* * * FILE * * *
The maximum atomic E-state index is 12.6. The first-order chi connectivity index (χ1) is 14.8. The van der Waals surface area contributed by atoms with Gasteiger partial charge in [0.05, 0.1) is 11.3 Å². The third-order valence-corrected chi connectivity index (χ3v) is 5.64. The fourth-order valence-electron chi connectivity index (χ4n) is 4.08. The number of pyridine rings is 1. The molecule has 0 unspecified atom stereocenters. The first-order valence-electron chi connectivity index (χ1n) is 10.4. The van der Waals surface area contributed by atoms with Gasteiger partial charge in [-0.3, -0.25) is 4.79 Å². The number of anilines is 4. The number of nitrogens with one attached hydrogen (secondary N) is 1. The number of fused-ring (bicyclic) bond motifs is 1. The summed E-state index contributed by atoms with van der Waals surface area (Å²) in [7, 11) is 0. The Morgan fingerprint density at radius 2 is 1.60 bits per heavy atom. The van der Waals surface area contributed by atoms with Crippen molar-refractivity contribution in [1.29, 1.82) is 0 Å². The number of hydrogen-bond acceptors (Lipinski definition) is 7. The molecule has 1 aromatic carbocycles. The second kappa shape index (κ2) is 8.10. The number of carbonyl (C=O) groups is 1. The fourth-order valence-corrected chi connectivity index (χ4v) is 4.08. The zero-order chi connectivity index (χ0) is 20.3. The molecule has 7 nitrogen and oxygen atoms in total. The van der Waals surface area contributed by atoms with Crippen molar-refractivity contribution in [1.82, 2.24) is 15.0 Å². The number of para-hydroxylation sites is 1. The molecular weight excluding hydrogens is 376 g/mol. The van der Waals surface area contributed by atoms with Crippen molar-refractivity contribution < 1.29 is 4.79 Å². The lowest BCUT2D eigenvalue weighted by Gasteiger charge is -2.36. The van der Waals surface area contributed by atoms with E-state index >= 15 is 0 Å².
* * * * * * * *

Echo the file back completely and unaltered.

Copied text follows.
The maximum atomic E-state index is 12.6. The first-order chi connectivity index (χ1) is 14.8. The van der Waals surface area contributed by atoms with Gasteiger partial charge in [0.05, 0.1) is 11.3 Å². The third-order valence-corrected chi connectivity index (χ3v) is 5.64. The fourth-order valence-electron chi connectivity index (χ4n) is 4.08. The number of pyridine rings is 1. The molecule has 0 unspecified atom stereocenters. The first-order valence-electron chi connectivity index (χ1n) is 10.4. The van der Waals surface area contributed by atoms with Gasteiger partial charge in [-0.3, -0.25) is 4.79 Å². The number of anilines is 4. The number of nitrogens with one attached hydrogen (secondary N) is 1. The number of fused-ring (bicyclic) bond motifs is 1. The summed E-state index contributed by atoms with van der Waals surface area (Å²) in [7, 11) is 0. The Morgan fingerprint density at radius 2 is 1.60 bits per heavy atom. The van der Waals surface area contributed by atoms with Crippen molar-refractivity contribution in [1.29, 1.82) is 0 Å². The number of hydrogen-bond acceptors (Lipinski definition) is 7. The molecule has 1 aromatic carbocycles. The second kappa shape index (κ2) is 8.10. The number of carbonyl (C=O) groups is 1. The fourth-order valence-corrected chi connectivity index (χ4v) is 4.08. The zero-order chi connectivity index (χ0) is 20.3. The molecule has 7 nitrogen and oxygen atoms in total. The van der Waals surface area contributed by atoms with Crippen molar-refractivity contribution in [1.82, 2.24) is 15.0 Å². The number of para-hydroxylation sites is 1. The molecular weight excluding hydrogens is 376 g/mol. The van der Waals surface area contributed by atoms with Crippen molar-refractivity contribution < 1.29 is 4.79 Å². The lowest BCUT2D eigenvalue weighted by Gasteiger charge is -2.36. The van der Waals surface area contributed by atoms with E-state index >= 15 is 0 Å².